I grew up in a town that was invented in the last 100 years. Canberra, Australia’s capital, was formed after an Act of Parliament sorted out a squabble between Melbourne and Sydney over which should be the capital city.  The answer, carved out of the bush on Australia’s southern tablelands, was neither.

Canberra was based in part on the design of Washington DC.  It was drawn up by Walter Burley Griffin, whose name was given to the artificial lake at the City’s heart.  In my younger brother’s 4-year-old proto-speak when we moved there, Lake Burley Griffin became ‘Lake Early Britain’.

Segue to Modern Britain and we have today’s 50th anniversary of the founding, through another Act of Parliament, of Britain’s most famous New Town, Milton Keynes.

Houston PR was appointed by the Council late last year to promote the anniversary and today we have been doing just that.

In the lead up to today’s launch, I spent quite a bit of time reflecting on what it was like for me growing up in a City in fast motion, in a suburb right on the edge of civilisation, watching roads being created, named after dignitaries or native Australian wildlife, having the garden rotary hoed, laying a lawn, using our family’s vouchers to collect the mandated ten trees and forty-two shrubs given to every household for their garden.

I spent more time, though, thinking about the quietness of life at the edge of the world, the 200 miles from Sydney, the 400 from Melbourne, the 90 from the coast, and how good it was to grow up in a place where thoughts were slowly formed rather than foisted, and to be given a place for my imagination to take root on its own rather than on the trellis of a presented idea.  I was comparing notes with a friend who had grown up in the countryside on this and she concurred.  The space to think and dream was invaluable.

It didn’t suit everyone, of course, and there are plenty who would claim that the palimpsest of an ancient metropolis is the only place to really live, but I don’t agree.  Johnson’s old “If you are tired of London, you are tired of life” makes many of us contemplating executing a reverse-Whittington manoeuvre think twice, but they’re often wrong.

If there is ever a sniffiness about a new town (and looking at the media coverage that we’ve secured today, there isn’t much, happily), I’d encourage doing a little less metropolitan sniffing (it’s not good for you) and spending a bit more time sniffing the air where it is cleaner, where the town is purpose built, and where there are a hundred trees for every resident.  I think you’d be pleasantly surprised.

Here are links to some of the reports:

Monday 23rd January

The Sun

TOWN’S MOO-ST FAMOUS RESIDENTS Why does Milton Keynes have concrete cows and where are they now? Here’s all you need to know

Today marks the 50th anniversary of Milton Keynes, which was officially declared a new town on January 23, 1967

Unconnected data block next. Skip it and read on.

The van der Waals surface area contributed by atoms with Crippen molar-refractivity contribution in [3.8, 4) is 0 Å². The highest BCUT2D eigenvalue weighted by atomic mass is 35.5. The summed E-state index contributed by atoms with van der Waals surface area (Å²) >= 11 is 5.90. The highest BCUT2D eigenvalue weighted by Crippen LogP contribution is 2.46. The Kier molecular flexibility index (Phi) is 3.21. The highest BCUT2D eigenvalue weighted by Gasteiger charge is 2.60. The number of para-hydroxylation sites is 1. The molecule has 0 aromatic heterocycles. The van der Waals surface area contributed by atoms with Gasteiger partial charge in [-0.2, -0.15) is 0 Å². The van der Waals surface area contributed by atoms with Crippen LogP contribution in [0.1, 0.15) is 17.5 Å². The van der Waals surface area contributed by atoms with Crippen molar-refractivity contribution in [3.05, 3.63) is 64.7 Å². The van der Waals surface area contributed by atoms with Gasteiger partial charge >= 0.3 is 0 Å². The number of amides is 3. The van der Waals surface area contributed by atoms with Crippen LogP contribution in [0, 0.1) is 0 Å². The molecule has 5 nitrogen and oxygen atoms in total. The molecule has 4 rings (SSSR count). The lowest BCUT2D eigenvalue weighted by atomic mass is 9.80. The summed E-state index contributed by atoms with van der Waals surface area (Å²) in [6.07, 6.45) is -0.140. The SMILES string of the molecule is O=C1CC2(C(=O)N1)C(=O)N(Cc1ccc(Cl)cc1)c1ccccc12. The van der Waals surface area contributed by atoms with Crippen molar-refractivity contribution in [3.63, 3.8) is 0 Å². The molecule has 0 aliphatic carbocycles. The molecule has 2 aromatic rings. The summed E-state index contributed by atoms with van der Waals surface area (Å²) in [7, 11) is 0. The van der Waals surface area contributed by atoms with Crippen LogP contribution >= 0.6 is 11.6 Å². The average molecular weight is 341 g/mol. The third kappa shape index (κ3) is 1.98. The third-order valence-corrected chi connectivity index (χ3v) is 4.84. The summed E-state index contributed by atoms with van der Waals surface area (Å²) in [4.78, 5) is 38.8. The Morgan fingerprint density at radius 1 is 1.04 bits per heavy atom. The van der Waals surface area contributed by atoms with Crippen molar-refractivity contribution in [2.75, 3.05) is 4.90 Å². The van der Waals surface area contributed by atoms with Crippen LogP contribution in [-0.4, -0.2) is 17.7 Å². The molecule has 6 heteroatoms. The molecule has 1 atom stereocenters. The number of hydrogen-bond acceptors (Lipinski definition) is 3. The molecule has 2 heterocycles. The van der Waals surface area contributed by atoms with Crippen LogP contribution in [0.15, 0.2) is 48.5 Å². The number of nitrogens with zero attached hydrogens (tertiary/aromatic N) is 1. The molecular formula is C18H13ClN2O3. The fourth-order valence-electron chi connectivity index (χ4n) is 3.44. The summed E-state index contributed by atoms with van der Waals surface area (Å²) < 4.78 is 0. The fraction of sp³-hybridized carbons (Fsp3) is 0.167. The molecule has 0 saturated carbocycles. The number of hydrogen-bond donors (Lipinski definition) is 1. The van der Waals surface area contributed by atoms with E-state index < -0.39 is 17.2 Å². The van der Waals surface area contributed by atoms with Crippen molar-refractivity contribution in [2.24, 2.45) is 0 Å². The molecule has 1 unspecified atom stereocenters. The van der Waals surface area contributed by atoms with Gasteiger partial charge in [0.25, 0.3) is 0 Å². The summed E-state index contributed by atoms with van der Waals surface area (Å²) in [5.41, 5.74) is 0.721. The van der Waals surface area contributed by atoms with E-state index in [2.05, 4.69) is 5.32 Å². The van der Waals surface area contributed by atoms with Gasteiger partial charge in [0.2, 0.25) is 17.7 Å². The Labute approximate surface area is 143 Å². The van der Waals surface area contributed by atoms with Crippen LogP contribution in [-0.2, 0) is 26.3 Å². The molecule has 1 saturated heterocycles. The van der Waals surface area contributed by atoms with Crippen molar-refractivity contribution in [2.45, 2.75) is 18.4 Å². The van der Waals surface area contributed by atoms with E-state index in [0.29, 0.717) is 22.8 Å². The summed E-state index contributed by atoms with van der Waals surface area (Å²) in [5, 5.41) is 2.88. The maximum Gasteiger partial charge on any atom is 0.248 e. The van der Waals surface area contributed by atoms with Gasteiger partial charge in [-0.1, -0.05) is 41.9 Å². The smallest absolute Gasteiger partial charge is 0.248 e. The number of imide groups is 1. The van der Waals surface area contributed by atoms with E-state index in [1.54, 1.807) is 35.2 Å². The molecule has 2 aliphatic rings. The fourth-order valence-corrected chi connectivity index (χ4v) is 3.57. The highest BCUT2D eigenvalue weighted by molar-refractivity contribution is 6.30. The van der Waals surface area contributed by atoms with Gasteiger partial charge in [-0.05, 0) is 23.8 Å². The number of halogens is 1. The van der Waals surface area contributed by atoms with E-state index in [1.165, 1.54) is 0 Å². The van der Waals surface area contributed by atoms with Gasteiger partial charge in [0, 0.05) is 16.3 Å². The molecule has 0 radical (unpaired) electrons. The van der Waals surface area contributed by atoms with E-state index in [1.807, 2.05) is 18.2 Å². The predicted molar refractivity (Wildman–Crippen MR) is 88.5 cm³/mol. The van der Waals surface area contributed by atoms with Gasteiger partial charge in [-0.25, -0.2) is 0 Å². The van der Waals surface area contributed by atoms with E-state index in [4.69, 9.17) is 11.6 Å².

BBC Breakfast

MK at 50

50 years ago today it was decided to make Milton Keynes a brand new town to ease the housing shortages in London. Despite the criticism over the years MK now has the fastest growing economy in the UK.

BBC Online

Milton Keynes: The middle-aged new town

Most towns grow and evolve over hundreds if not thousands of years. Not so Milton Keynes, which is 50 years old. Perhaps the best known of the 20th Century “new towns”, it has it detractors but is also much loved by its residents.

Yahoo! News

Milton Keynes celebrates turning 50 years old

Milton Keynes, perhaps the best known of the 20th century “new towns”, celebrates turning 50 years old.

Financial Times

Milton Keynes show signs of strain as it turns 50

Some deride town as soulless but many regard it as a triumph of urban planning

City AM

More than concrete cows: Six things you need to know about Milton Keynes on its 50th birthday

Us Brits love history. But 50 years ago today we did something that cut against the grain.

Sunday 22nd January 

The i

Milton Keynes turns 50: From city of roundabouts to culture and technology highway

as it looks back on half a century since it was officially founded, the city of Milton Keynes – the butt of many jibes about alleged suburban blandness – is attempting to renew its pioneering spirit and draw in visitors interested in its modernist architecture and grid-style street system.


Cake cut to celebrate MK’s 50th Birthday

The official MK50 celebration cake has been cut this afternoon in the centre:mk as part of the birthday weekend celebrations.

Saturday 21st January

Heart FM

MK’s Pre-Birthday Weekend Celebrations

Just ahead of the official 50th birthday of Milton Keyes, the “new city” is celebrating this weekend.

The Spectator

Milton Keynes is 50 years old. Should we celebrate?

We may snigger at the roundabouts and the concrete cows but let’s not forget this new town’s utopian spirit.

Friday 20th January

The Guardian

50 reasons to love Milton Keynes (what, only 50?)

To celebrate the 50th birthday of Milton Keynes becoming an official new town, here’s why you should love the Buckinghamshire capital of shrubs, careful planning and snide remarks

Wednesday 18th January


A look at the landmarks of Milton Keynes as town turns 50

Milton Keynes has been mocked for its concrete cows and many roundabouts, but since the town was created 50 years ago, it’s become home to some iconic local – and national – landmarks.